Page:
Part of the DLC is, when you get the spray paint, the rules of it are that you can only spray paint property [of] the U.N. because it's the idea that it's a tool but don't just go around spray painting whatever, like, use it to push back right — it's a tool of resistance.

I'm probably not alone in remembering that imagery of Lafayette Square, and how the police just charged on the protesters. And you had that image of Donald Trump, where he walks through, and you just see the graffiti everywhere — that's all messages of where people told him to get fucked. That was part of the idea with that DLC level was that the messages would be so unique, that everywhere you went, you saw a different voice. I have some messages in there that are my voice, the creator of the game, but there are also messages in there that I think come from looking at the idea of protests from different angles. The message that I really took from a lot of [the protests] was that the communities in this space are asking a very simple thing, which is: Stop killing our families.

“The communities in this space are asking a very simple thing, which is: Stop killing our families.”

J: You’re an indigenous Māori developer, and I heard you in another interview talking about the difficulties of trying to sell a game with explicitly indigenous details — for instance, the title of your game, which means “Red Sky,” received pushback from publishers. Can you talk about the details of the game that are specifically tied to Australia and to your culture?

N: It's Black Lives Matter, but it's a localized context. One protest I went to that was organized, when they organized — he was talking about George Floyd. But also, the fact that he's Aboriginal, and he said “he's a brother like us” in terms of [being a victim of] the same system. It was more contextualized around this idea of, “let's look at what's happening to Aboriginal people in Australia.”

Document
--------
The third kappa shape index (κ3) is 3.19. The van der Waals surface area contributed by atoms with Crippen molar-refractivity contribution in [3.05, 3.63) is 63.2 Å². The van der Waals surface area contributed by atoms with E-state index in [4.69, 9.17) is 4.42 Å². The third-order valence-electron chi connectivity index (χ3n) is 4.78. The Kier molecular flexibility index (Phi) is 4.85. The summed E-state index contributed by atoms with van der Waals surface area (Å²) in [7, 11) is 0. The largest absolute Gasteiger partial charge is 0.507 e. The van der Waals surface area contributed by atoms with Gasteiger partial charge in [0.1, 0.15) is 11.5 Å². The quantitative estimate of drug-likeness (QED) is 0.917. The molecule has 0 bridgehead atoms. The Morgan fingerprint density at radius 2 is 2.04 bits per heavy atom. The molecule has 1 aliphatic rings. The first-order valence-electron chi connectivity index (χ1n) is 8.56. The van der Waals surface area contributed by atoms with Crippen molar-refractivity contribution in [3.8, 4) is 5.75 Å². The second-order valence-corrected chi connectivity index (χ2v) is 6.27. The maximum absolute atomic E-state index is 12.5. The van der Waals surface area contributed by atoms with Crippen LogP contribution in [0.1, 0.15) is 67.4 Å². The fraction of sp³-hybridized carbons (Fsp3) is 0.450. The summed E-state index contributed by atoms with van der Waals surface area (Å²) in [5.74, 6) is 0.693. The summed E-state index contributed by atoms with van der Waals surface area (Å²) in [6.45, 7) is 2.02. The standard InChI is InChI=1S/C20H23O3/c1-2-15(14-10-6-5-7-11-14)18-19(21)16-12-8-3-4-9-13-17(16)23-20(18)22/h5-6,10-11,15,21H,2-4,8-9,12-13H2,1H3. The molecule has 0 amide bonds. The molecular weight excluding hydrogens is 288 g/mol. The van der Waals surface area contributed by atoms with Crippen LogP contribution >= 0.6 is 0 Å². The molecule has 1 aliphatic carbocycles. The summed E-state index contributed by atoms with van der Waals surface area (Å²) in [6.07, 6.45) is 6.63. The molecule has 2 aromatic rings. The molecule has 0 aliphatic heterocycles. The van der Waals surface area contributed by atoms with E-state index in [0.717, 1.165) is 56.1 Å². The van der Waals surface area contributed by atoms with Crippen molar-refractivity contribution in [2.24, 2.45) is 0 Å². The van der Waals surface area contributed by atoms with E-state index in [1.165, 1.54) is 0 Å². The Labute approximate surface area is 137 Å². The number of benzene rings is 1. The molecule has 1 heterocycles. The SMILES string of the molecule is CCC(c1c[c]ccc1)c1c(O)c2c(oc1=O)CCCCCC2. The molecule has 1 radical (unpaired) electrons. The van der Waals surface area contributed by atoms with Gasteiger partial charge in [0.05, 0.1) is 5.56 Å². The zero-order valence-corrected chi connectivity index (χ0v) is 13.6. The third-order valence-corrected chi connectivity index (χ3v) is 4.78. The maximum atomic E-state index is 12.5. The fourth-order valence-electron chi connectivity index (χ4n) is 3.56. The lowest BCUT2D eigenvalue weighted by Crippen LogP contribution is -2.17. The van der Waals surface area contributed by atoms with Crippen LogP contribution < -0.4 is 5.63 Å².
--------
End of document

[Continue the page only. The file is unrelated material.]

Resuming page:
One of the things about Australia, it’s standard that this often intense racialism goes unnoticed. And I think we’re bringing light to how the police responded here in Australia, even though there wasn't any violent protesting here. There were just people marching on the streets, within their rights and things like that, I remember seeing on the news, they interviewed these cops, and the cops said, “Oh, we were expecting it to be more violent, and we were, like, ready to get out the bazookas,” essentially.

That final level was about the essence of what protesting is... because there are these layers to the whole thing. This isn't new for Māori people — the idea is that it’s taking place beneath Gate Pā. Gate Pā is a historic site of resistance for my family. It's this resistance against another fascist government in the form of the British Empire.

They're referring to the Treaty of Waitangi, an 1840 "agreement" with the United Kingdom that allowed British sovereignty and annexation of New Zealand with protection of Maori rights and land. The treaty was never officially ratified nor completely honored by the white settlers.NEIL RABINOWITZ/Corbis Historical/Getty Images